Preprint Article Version 1 This version is not peer-reviewed

Chronotype, Risk and Time Preferences, and Financial Behaviours

Version 1 : Received: 14 September 2018 / Approved: 16 September 2018 / Online: 16 September 2018 (07:45:10 CEST)

How to cite: Wang, D.; McGroarty, F.; Cheah, E. Chronotype, Risk and Time Preferences, and Financial Behaviours. Preprints 2018, 2018090276 (doi: 10.20944/preprints201809.0276.v1). Wang, D.; McGroarty, F.; Cheah, E. Chronotype, Risk and Time Preferences, and Financial Behaviours. Preprints 2018, 2018090276 (doi: 10.20944/preprints201809.0276.v1).

Abstract

This paper examines the effect of chronotype on the delinquent credit card payments and stock market participation through preference channels. Using an online survey of 455 individuals who have been working for 3 to 8 years in companies in mainland China, the results reveal that morningness is negatively associated with delinquent credit card payments. Morningness also indirectly predicts delinquent credit card payments through time preference, but this relationship only exists when individuals’ monthly income is at low and average level. On the other hand, financial risk preference accounts for the effect of morningness on stock market participation. Consequently, an additional finding is that morningness is positively associated with financial risk preference, which contradicts previous finding in the literature. Finally, based on the empirical evidence, we discuss the plausible mechanisms that may drive these relationships and the implications for theory and practice. The current study contributes to the literature by examining the links between circadian typology and particular financial behaviours of experienced workers.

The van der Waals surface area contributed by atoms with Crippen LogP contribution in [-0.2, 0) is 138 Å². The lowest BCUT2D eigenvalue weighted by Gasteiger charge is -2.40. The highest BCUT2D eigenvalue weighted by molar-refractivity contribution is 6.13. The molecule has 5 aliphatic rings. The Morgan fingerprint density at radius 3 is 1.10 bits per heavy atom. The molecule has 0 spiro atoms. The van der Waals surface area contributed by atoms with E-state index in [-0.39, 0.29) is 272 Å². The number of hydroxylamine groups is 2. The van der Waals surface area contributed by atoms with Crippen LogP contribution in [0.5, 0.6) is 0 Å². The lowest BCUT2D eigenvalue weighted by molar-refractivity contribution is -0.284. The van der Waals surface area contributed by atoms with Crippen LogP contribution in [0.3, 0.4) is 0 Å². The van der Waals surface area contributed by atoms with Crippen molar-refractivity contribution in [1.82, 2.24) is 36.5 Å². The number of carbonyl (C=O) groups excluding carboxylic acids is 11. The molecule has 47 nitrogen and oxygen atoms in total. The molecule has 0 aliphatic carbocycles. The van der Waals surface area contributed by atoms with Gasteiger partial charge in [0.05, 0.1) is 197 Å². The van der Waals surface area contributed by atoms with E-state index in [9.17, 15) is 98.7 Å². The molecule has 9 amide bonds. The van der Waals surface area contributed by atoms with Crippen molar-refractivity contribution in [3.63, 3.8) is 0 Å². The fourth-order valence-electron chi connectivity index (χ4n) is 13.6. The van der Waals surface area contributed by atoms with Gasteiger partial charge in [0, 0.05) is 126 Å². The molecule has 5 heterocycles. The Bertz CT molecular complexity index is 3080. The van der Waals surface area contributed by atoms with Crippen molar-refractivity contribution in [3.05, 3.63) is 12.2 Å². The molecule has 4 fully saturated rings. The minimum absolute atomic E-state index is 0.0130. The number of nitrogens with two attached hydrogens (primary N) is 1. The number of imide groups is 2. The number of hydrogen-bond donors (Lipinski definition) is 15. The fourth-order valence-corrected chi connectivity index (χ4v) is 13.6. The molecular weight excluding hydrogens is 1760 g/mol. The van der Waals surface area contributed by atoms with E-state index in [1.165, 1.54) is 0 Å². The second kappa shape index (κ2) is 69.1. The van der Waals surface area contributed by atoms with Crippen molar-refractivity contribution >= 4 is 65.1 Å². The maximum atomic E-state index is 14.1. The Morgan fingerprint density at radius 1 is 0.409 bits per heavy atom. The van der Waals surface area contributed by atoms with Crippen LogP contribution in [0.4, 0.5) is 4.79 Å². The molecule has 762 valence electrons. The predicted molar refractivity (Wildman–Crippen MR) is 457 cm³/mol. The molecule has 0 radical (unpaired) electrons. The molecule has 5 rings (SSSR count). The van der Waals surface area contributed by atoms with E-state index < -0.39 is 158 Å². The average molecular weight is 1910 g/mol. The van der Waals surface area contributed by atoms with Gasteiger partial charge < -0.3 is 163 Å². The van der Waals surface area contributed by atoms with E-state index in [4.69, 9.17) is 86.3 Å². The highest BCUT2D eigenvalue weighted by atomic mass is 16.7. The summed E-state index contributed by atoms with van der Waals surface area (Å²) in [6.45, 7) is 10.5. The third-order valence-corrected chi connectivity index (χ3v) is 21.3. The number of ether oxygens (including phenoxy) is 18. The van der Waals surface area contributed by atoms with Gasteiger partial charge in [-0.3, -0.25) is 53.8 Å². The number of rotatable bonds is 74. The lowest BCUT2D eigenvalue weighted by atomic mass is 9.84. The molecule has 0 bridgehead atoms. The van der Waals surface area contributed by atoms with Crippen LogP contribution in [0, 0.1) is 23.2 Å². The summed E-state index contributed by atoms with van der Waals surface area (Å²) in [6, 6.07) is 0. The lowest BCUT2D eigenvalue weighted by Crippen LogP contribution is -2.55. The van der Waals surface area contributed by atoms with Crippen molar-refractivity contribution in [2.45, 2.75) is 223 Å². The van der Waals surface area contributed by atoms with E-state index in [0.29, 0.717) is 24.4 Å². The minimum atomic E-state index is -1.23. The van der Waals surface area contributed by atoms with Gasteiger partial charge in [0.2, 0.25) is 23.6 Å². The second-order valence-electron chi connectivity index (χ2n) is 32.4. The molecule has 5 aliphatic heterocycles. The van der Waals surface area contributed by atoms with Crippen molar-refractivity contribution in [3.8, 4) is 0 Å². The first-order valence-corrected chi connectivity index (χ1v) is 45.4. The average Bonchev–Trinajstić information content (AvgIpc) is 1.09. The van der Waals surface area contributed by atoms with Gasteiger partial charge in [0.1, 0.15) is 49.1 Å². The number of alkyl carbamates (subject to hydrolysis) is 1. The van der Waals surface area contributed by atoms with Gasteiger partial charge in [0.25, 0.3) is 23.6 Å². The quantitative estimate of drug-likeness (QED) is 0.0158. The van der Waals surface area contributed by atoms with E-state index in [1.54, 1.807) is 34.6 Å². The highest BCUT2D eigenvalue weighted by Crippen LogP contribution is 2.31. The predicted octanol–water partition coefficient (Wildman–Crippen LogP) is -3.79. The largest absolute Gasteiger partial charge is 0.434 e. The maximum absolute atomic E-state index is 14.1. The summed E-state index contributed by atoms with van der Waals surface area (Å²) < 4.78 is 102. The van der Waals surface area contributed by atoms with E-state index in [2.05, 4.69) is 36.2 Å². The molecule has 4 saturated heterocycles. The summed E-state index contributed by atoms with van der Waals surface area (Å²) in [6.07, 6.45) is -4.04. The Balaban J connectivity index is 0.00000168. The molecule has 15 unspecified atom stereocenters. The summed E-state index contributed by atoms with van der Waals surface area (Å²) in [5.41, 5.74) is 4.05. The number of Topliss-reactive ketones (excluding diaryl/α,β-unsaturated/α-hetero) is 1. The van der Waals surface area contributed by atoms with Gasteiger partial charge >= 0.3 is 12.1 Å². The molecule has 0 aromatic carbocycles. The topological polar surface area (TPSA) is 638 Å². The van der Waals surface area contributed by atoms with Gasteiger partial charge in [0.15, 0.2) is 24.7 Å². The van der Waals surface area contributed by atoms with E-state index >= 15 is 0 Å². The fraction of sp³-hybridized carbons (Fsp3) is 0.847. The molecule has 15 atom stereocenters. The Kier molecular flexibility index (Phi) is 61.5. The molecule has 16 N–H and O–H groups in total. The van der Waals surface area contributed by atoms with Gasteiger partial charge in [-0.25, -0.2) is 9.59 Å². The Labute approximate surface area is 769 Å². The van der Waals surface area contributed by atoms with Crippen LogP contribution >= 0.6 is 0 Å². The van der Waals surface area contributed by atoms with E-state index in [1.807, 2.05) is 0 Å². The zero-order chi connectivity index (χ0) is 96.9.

Subject Areas

chronotype; risk preference; time preference; credit debt; stock market participation

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